By Lee Reiherzer
You know it’s going to get interesting when Kirby Nelson starts channeling Frank Zappa. “There’s this great Zappa quote,” Nelson says. “‘Without deviation from the norm, progress is impossible.’” Lately, it seems, he’s been living by those words. After more than 25 years as brewmaster at Capital Brewery, Nelson left the company in 2012 to help launch Wisconsin Brewing Company. And his departure from the brewery he had become synonymous with was just the first of Nelson’s deviations from his norm.
When Wisconsin Brewing released its initial offerings last November, three of the four beers Nelson had brewed bore little resemblance to the lagers that had made him a legendary figure in the craft-beer world. Among the beers Wisconsin Brewing led with were two styles of ale Nelson hadn’t made before – a porter and an India pale ale. The IPA was especially surprising. Nelson had spent a good part of the past decade railing against the pervasiveness of “over the top” IPAs. He appears to relish the contradiction. “I had been badmouthing IPAs for so long,” he says with a grin and a glass of his Wisconsin IPA at hand. Then he adds, “This one I’m very pleased with.”
Maybe the changes shouldn’t have been so surprising. From the start, Nelson has cut his own path through the world of brewing. Most craft brewers begin as homebrewers. Nelson started at the opposite end of the spectrum. A native of Racine, he landed his first job in the brewing industry in 1978 working as a lab technician for what was then the 6th largest American brewery, G. Heileman of La Crosse. He went on to brewery work in Florida and the Philippines before getting wind of the nascent microbrewery scene back in the states.
“Over in the Philippines, I was reading about these new microbreweries and thinking what a cool idea,” Nelson says. “I thought Madison would be a great place to do that. Within a couple days of being home, I read about this guy (Ed Janus) wanting to start a brewery. I found his number and left a quick resume on his answering machine. He called and I convinced him to hire me. I basically was on the payroll of Capital in February of 1986. And away we went.”
Over the next 25 years at Capital, Nelson won every major commercial brewing award and gained a reputation as one of the premier craft-lager brewers in the United States. “We had made the decision early on that, hey this is Wisconsin, we have this great tradition of lager brewing,” Nelson says. “We wanted to continue that. I was really proud of that. In fact, over the years I stubbornly resisted doing a lot of beers because I was so proud of us being a lager brewery. I was very happy doing that.”
It appeared Nelson’s future was set. “Five years ago I figured I was a Capital boy forever,” he says. But in 2011, discord among Capital’s board of directors led to the ouster of the brewery’s president, Carl Nolen. “They decided they wanted him gone and I just didn’t like how all of that went down,” Nelson says. “Things had changed where I just didn’t feel comfortable with the company anymore. My last year and a half at Capital, I really… I just wasn’t there.”
Meanwhile, Nolen had announced plans to build a $3.75 million brewery in Verona. In October 2012, Nelson left Capital and reunited with Nolen as brewmaster and vice president of Wisconsin Brewing. Just 13 months later, the brewery’s beers landed on store shelves.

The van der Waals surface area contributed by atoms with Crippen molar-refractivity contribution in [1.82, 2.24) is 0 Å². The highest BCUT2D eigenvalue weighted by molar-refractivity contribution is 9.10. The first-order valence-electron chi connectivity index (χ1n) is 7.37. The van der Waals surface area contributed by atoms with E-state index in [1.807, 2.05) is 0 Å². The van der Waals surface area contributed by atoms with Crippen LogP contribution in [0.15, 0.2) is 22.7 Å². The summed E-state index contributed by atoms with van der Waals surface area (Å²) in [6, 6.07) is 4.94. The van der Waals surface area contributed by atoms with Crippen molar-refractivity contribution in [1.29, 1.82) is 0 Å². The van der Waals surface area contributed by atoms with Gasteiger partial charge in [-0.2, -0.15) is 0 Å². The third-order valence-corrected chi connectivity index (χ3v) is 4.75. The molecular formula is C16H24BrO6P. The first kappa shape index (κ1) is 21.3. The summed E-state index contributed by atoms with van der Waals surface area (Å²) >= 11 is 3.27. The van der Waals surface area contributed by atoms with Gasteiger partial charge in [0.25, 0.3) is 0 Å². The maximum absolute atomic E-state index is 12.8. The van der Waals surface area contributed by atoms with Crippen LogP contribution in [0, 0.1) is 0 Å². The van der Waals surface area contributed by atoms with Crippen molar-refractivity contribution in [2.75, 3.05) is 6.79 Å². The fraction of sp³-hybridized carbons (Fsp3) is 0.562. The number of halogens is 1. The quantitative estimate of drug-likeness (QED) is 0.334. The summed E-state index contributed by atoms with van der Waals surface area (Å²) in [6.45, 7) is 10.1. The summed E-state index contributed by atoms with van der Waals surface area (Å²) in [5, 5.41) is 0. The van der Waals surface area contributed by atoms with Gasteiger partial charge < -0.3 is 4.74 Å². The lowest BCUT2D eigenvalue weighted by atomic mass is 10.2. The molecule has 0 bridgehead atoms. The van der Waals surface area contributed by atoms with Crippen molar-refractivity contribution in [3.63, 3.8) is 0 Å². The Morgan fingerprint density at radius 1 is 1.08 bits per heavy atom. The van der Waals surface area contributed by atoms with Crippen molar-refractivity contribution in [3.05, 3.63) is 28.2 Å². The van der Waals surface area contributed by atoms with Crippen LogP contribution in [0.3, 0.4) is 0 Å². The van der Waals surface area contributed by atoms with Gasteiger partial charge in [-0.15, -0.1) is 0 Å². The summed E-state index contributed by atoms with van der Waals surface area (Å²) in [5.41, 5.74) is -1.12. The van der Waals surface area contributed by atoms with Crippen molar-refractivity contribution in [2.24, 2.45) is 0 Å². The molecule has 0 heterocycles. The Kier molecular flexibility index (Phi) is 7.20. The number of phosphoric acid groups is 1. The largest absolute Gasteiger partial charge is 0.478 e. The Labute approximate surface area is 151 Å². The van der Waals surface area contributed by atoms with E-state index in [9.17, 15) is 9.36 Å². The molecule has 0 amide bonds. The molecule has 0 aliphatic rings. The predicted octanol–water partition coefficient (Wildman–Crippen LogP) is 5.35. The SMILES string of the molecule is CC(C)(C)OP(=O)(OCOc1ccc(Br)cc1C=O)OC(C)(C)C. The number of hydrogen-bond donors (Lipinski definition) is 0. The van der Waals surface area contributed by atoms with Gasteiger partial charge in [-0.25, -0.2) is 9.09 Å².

The transition and fast launch received abundant press. The publicity raised the brewery’s profile, but it didn’t make Nelson’s job any easier. “It can be difficult when you have this kind of high visibility,” he says. “People taste something right out of the chute and they make a judgment that’s forever. But this new brewery is an elaborate one. Our Amber lager was way different out of our facility than the pilot batch that came out of the Dane (Madison’s Great Dane Brewpub). But the Amber is coming along nicely. I felt the beers were good; they were solid coming out of the chute, but we’re learning a whole new operation. That’s just part of the process. Over the past six months we’ve figured it out. I’m starting to feel more confident adjusting things. We’ve begun to turn it into our brew house.”
One thing that hasn’t changed is Nelson’s basic belief in what good beer is all about. “My philosophy about beer is that I think it should be your companion,” he says. “It’s an adjunct to the enjoyment of life. Beer became popular because it’s pleasant to drink. It’s about socializing and visiting with your friends and relaxing and enjoying the environment around you. It’s not about just sitting there focusing on the glass.”
He’s also quick to point out that he wants the beer he brews to have a distinctly Wisconsin character. “One thing I’m very proud of is that when we say Wisconsin Brewing Company we mean it. Starting with our brewhouse: our brewhouse was fabricated in Wisconsin. We’re determined to use Wisconsin made equipment and Wisconsin raw materials as much as we possibly can. The hops that I’ve chosen for most of our beers are hops that will grow well in Wisconsin. That connection is important.”
The past three years have been tumultuous for Nelson, but his enthusiasm doesn’t appear to have dimmed. “I think we’re doing good,” he says. “We knew we weren’t going to take over the state right out of the gate. We have a lot of challenges ahead of us and we know it. But we’re going to go out there and fight the good fight every day and develop a portfolio of great beers and have a big sweet life. And we’re going to enjoy ourselves doing it.”ν
Lee Reiherzer drinks, brews and researches beer in Oshkosh. Visit his blog, Oshkosh Beer, at OshkoshBeer.Blogspot.com